I took a walk yesterday. I take a walk most days if the weather isn’t completely hostile. Walking on Thursday is usually a bit special, though, because (as I’ve written before, and before that) I belong to Utata — an international group of photographers and other reprobates — and Utata walks on Thursdays.
The group has been doing this for 619 consecutive weeks. That’s very nearly 12 years. We walk and we take a few photos of whatever we see. Not everybody in Utata does this, of course, but there are always a few people out walking with their cameras. This week, for example, we had people walking in Vancouver, in Switzerland, in the U.K., in Indiana, in Austria, in Ontario.
Normally during a walk I’ll shoot maybe half a dozen photos. Well, probably a few more than that now that I’m consciously shooting a Knuckles Dobrovic project. Yesterday I only shot a single photograph. This one:
I’ve been noodling around with cameras for a few decades now, and I’m familiar enough with whatever equipment I have with me to compose and shoot without a lot of conscious thought. I usually know the geometry of the composition I want before I bring the camera (or cellphone) up to shoot the photo. But with this particular photo, a process that normally would take moments ended up taking a few minutes.
I’d actually walked a few feet past that structure before my brain registered that its shape echoed the shape of the shed in the background. So I stopped, walked back, started to take the photo…but there was a distracting bit of playground in the back yard of the house. Couldn’t have that, could I. So I shifted my position a couple of steps to the right…only now the trees were out of balance. So I shifted again…only now a tree partially blocked the shed. So I shifted closer…but the top of the structure no longer aligned with the roof of the house. So I squatted…only now it cut off a corner of the damned house window. So I unsquatted a bit…only now there didn’t seem to be quite enough of the fucking sidewalk. So I shifted back a couple of steps and re-squatted, then re-unsquatted a bit…but some cruel, heartless son-of-a-bitch pulled a goddamned car into the drive of the neighboring house and left its ass-end hanging out just enough to intrude into the fucking frame.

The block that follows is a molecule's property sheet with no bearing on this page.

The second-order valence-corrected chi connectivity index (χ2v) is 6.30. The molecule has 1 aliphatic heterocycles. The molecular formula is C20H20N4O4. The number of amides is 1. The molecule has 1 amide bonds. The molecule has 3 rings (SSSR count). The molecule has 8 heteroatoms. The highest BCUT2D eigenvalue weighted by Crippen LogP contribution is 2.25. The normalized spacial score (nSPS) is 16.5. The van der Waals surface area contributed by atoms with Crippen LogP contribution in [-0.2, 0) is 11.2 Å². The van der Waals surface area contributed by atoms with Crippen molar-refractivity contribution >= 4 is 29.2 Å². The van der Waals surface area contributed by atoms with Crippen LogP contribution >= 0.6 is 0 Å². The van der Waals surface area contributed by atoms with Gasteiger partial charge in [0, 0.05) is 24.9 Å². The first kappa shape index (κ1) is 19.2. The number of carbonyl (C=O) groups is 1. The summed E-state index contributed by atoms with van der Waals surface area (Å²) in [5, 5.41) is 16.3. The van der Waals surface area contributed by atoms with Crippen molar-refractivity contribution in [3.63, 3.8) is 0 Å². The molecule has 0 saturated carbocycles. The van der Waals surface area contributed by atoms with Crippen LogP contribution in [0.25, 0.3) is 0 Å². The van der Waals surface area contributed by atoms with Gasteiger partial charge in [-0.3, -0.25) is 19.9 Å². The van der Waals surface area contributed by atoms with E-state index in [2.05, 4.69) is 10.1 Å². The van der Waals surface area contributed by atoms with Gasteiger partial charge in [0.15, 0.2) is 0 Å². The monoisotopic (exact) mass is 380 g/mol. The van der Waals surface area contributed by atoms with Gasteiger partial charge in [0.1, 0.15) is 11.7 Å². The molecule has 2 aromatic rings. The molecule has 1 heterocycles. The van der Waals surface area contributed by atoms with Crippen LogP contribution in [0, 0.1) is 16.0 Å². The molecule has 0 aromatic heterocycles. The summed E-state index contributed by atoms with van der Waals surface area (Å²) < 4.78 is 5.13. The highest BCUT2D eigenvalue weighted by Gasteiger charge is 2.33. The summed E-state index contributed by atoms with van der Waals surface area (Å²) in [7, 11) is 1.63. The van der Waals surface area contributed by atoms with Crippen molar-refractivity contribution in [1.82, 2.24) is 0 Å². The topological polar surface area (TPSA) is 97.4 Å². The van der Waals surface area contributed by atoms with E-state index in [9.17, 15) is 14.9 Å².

So I said ‘fuck it’ and took the photo.
Thanks, Billy. It’s not a terribly good photo, I’m afraid. The balance is awkward. Mostly I just wanted to write about the photographic process…and my tendency to overthink things.
And I’d also like to say that I appreciate your willingness to keep coming back to this blog even though we disagree on almost everything. I’m not sure if that makes you a masochist or me a masochist, but I want you to know I respect that about you.
As a photographer who wanders around my own neighborhood with a camera in hand, I completely sympathize with your frustration.
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Years ago when I was learning photography I used to put a 50mm lens on my old Canon A1, attach it to a tripod, and keep it that way for a couple of weeks at a time. Now THAT was frustrating. But it taught me to size up a photo in advance (which has been incredibly useful) and to consider the edges of the frame before shooting (well, anything but street work).
I think shooting in your own neighborhood(s) can be a huge pain in the ass, but it can also teach you to be more aware of the generally unseen stuff that a lot of photographers will just walk by..
I fully sympathize with that “fuck it.” I also agree about shooting in your own place. We take so much for granted and forget to see, to notice, to appreciate. I certainly learned that in the four Project 365s I did on Flickr. Almost every day, somehow, I managed to pull off a shot that, for whatever reason, “worked”–whether visually, or storywise, or moodwise, or (occasionally) just another-day-down-wise (a.k.a. fuck-it-wise). I toy with the idea of doing another one of those, but then remind myself not to be crazy. Again.
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I’m a big fan of personal photo projects, but I’d never attempt a 365 of any sort. It works for a lot of my friends, but I suspect I’d come to resent it. For me, I suspect it would become too much like work.
Ha, yeah, the four photo ones weren’t enough, so I then did two blog ones. Never again! Though I do miss the daily discipline (such as it is).
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